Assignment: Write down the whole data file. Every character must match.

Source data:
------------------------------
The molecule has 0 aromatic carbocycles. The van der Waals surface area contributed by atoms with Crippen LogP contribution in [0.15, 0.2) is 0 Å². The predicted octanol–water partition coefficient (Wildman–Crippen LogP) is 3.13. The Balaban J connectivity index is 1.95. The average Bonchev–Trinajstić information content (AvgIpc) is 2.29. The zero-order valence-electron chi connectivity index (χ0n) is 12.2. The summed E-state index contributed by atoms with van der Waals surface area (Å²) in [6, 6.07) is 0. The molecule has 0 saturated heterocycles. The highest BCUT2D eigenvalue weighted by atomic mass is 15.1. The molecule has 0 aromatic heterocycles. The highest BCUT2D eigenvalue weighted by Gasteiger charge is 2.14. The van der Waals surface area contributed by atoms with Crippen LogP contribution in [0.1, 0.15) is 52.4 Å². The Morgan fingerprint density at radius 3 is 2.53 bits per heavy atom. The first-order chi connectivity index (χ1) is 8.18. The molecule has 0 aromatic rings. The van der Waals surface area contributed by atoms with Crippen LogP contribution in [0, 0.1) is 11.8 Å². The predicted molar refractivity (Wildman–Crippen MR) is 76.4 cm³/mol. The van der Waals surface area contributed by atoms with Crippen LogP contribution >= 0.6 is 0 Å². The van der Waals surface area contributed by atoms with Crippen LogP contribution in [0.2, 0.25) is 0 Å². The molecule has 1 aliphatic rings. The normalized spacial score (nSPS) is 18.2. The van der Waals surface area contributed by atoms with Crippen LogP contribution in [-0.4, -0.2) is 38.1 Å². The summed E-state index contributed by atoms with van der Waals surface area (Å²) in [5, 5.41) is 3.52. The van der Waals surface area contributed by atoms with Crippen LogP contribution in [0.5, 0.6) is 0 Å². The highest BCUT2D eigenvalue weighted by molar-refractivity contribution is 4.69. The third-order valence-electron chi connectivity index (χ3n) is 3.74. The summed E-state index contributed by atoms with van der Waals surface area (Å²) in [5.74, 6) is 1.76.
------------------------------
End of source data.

The molecule has 0 aromatic carbocycles. The van der Waals surface area contributed by atoms with Crippen LogP contribution in [0.15, 0.2) is 0 Å². The predicted octanol–water partition coefficient (Wildman–Crippen LogP) is 3.13. The Balaban J connectivity index is 1.95. The average Bonchev–Trinajstić information content (AvgIpc) is 2.29. The zero-order valence-electron chi connectivity index (χ0n) is 12.2. The summed E-state index contributed by atoms with van der Waals surface area (Å²) in [6, 6.07) is 0. The molecule has 0 saturated heterocycles. The highest BCUT2D eigenvalue weighted by atomic mass is 15.1. The molecule has 0 aromatic heterocycles. The highest BCUT2D eigenvalue weighted by Gasteiger charge is 2.14. The van der Waals surface area contributed by atoms with Crippen LogP contribution in [0.1, 0.15) is 52.4 Å². The Morgan fingerprint density at radius 3 is 2.53 bits per heavy atom. The first-order chi connectivity index (χ1) is 8.18. The molecule has 0 aromatic rings. The van der Waals surface area contributed by atoms with Crippen LogP contribution in [0, 0.1) is 11.8 Å². The predicted molar refractivity (Wildman–Crippen MR) is 76.4 cm³/mol. The van der Waals surface area contributed by atoms with Crippen LogP contribution >= 0.6 is 0 Å². The van der Waals surface area contributed by atoms with Crippen LogP contribution in [0.2, 0.25) is 0 Å². The molecule has 1 aliphatic rings. The normalized spacial score (nSPS) is 18.2. The van der Waals surface area contributed by atoms with Crippen LogP contribution in [-0.4, -0.2) is 38.1 Å². The summed E-state index contributed by atoms with van der Waals surface area (Å²) in [5, 5.41) is 3.52. The van der Waals surface area contributed by atoms with Crippen LogP contribution in [0.5, 0.6) is 0 Å². The highest BCUT2D eigenvalue weighted by molar-refractivity contribution is 4.69. The third-order valence-electron chi connectivity index (χ3n) is 3.74. The summed E-state index contributed by atoms with van der Waals surface area (Å²) in [5.74, 6) is 1.76.